Archive for April, 2009

Apr 28 2009

The ACA and the end of solicitors exclusive rights of litigation

Published by under Scots law

Historically, only Scottish solicitors and advocates have had rights to conduct litigation, and rights of audience, in Scottish courts. European lawyers have some limited rights, which have not proved important in practice. Since sections 25 to 29 of the Law Reform (Miscellaneous Provisions) (Scotland) Act 1990 came into force in March 2007, however, it has been possible for members of other bodies to seek both rights of litigation and rights of audience. The Lord President’s Guide On Making An Application gives a full account of the procedure. An application must be accompanied by a draft scheme indicating the code of conduct required of members, a complaints procedure, disciplinary procedures and sanctions. The Lord President and Scottish Ministers must both approve the scheme before it can come into effect, and have powers to withdraw rights if they feel that the body is in breach of that scheme. There have been significant differences of opinion as to the approach to such applications and as to the threshold to be applied. Continue Reading »

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Apr 27 2009

The right to roam in the Inner House

Published by under Scots law

Scottish local authorities which seek to enforce access rights under Part 1 of the Land Reform (Scotland) Act 2003 normally do so by serving a notice under section 14 of the Act. Following the decision of the Inner House in the first case in which it considered this legislation, Tuley v Highland Council, 2009 CSIH 31A1, this may change; effective challenges to such notices will be easier. Tuley, in which I acted for the successful appellant, is an important decision which should substantially alter perception of how the Act works in practice. Continue Reading »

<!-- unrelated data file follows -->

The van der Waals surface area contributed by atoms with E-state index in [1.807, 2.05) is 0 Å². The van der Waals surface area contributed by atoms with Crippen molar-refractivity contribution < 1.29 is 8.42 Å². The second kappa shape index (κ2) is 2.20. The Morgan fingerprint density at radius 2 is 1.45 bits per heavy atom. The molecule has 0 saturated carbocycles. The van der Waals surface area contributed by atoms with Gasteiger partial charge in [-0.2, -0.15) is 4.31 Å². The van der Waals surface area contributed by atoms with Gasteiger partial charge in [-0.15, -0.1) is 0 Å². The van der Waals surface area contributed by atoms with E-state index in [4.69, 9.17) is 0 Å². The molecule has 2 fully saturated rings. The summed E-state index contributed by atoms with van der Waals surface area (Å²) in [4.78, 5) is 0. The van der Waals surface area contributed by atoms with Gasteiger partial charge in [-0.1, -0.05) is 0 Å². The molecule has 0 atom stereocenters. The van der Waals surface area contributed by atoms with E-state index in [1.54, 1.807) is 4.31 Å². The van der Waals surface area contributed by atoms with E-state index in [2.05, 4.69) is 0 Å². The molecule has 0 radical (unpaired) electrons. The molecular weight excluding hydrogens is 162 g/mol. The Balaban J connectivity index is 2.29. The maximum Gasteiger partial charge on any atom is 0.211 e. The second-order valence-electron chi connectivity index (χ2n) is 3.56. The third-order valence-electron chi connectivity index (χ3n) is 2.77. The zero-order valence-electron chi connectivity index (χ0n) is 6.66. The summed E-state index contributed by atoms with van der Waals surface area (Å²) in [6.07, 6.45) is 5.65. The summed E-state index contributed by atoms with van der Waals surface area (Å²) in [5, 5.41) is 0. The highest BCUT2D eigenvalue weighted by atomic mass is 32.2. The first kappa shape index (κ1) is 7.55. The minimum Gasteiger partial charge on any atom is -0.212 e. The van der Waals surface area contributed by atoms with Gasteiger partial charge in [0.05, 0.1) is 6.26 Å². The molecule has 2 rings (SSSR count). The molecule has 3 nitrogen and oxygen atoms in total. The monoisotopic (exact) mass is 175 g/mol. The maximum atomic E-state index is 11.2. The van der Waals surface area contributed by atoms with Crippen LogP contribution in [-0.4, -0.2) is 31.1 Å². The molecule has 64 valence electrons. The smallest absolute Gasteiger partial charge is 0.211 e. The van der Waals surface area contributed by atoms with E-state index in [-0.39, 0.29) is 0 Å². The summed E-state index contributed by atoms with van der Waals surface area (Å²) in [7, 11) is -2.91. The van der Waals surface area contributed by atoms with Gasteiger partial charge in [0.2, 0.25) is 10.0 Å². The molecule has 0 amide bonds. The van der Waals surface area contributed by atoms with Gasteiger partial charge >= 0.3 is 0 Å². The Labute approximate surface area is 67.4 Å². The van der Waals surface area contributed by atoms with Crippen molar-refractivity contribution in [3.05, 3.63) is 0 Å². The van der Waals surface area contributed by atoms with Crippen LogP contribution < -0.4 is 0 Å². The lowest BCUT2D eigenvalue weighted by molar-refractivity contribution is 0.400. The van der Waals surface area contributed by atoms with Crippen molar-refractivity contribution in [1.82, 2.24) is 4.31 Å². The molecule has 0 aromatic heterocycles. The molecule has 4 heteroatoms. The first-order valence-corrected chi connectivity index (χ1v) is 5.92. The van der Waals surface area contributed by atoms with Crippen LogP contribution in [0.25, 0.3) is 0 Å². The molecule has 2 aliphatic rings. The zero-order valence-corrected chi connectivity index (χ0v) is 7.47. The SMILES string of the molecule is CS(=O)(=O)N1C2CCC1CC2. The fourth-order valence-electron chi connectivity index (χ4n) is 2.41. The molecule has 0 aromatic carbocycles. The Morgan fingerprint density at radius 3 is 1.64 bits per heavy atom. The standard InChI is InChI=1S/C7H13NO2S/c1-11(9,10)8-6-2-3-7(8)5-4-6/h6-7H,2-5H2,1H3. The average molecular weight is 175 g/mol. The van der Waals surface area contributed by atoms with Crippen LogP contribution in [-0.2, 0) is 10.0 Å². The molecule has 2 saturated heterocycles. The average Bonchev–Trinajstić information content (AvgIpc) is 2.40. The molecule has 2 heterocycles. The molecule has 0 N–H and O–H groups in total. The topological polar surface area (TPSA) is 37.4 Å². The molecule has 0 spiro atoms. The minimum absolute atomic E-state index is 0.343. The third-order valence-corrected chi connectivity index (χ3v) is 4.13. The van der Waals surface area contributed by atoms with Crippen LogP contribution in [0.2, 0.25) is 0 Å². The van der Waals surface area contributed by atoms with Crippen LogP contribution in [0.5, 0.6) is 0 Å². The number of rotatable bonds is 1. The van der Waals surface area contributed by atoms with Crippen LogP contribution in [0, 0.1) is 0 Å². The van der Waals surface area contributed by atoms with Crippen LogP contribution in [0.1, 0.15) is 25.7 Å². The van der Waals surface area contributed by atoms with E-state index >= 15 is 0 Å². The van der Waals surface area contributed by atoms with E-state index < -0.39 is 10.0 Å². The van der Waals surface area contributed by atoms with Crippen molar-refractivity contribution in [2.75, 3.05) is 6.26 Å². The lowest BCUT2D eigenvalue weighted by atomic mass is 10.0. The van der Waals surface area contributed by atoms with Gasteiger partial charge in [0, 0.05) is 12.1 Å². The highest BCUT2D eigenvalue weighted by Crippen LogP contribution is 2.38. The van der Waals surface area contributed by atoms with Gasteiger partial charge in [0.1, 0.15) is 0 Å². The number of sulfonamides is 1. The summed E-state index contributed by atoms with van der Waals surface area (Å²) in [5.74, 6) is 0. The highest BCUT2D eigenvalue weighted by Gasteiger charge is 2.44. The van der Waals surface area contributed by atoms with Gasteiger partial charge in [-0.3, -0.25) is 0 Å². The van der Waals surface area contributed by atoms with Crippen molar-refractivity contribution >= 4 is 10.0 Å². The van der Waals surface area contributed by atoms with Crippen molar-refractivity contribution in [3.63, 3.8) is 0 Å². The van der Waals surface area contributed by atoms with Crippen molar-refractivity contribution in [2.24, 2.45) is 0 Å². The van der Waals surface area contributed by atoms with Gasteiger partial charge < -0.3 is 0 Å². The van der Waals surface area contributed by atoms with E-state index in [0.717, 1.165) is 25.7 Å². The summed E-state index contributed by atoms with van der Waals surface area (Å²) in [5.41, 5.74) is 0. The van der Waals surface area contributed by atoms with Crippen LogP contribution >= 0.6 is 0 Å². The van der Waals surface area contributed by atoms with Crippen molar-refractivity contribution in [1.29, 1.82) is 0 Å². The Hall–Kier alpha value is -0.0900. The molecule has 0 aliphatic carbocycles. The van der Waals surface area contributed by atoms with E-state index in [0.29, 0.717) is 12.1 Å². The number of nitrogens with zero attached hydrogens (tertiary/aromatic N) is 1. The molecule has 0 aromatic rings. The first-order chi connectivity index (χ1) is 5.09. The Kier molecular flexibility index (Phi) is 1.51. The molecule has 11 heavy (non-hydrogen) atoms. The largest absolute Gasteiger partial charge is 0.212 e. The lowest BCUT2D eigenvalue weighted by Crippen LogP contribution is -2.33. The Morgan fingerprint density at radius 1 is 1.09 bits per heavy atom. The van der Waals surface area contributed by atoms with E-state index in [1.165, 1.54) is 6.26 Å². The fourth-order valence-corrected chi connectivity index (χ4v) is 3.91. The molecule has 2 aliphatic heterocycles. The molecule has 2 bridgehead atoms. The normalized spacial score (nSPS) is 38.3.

1. Odd style of citation, but seems to be correct. [back]
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Apr 01 2009

Fashion statements and other legal issues of the day in America

Published by under International law

In a throwback to medieval sumptuary laws, House Bill 2099, locally known as the ‘Saggy Pants Bill’, is now under consideration in the Tennessee legislature. The Bill makes it a criminal offence to “knowingly wear pants below the waistline, in a public place, in a manner that exposes the person’s underwear or bare buttocks.Continue Reading »

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